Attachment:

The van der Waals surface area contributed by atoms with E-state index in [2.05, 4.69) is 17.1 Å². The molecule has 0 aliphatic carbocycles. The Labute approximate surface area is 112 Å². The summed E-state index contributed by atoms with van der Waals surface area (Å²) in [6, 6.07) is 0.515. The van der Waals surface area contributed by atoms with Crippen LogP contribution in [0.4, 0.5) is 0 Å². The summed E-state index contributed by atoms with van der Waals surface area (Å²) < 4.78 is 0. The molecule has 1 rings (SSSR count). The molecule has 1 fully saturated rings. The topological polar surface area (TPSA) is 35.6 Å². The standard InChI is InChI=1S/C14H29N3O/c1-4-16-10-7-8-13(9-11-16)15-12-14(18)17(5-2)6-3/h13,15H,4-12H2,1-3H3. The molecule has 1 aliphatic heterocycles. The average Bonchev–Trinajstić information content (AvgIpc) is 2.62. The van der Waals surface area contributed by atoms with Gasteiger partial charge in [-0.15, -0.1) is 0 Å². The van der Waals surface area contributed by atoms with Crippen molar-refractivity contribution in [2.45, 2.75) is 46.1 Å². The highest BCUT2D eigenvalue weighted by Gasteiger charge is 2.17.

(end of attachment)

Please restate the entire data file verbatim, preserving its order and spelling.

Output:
The van der Waals surface area contributed by atoms with E-state index in [2.05, 4.69) is 17.1 Å². The molecule has 0 aliphatic carbocycles. The Labute approximate surface area is 112 Å². The summed E-state index contributed by atoms with van der Waals surface area (Å²) in [6, 6.07) is 0.515. The van der Waals surface area contributed by atoms with Crippen LogP contribution in [0.4, 0.5) is 0 Å². The summed E-state index contributed by atoms with van der Waals surface area (Å²) < 4.78 is 0. The molecule has 1 rings (SSSR count). The molecule has 1 fully saturated rings. The topological polar surface area (TPSA) is 35.6 Å². The standard InChI is InChI=1S/C14H29N3O/c1-4-16-10-7-8-13(9-11-16)15-12-14(18)17(5-2)6-3/h13,15H,4-12H2,1-3H3. The molecule has 1 aliphatic heterocycles. The average Bonchev–Trinajstić information content (AvgIpc) is 2.62. The van der Waals surface area contributed by atoms with Gasteiger partial charge in [-0.15, -0.1) is 0 Å². The van der Waals surface area contributed by atoms with Crippen molar-refractivity contribution in [2.45, 2.75) is 46.1 Å². The highest BCUT2D eigenvalue weighted by Gasteiger charge is 2.17.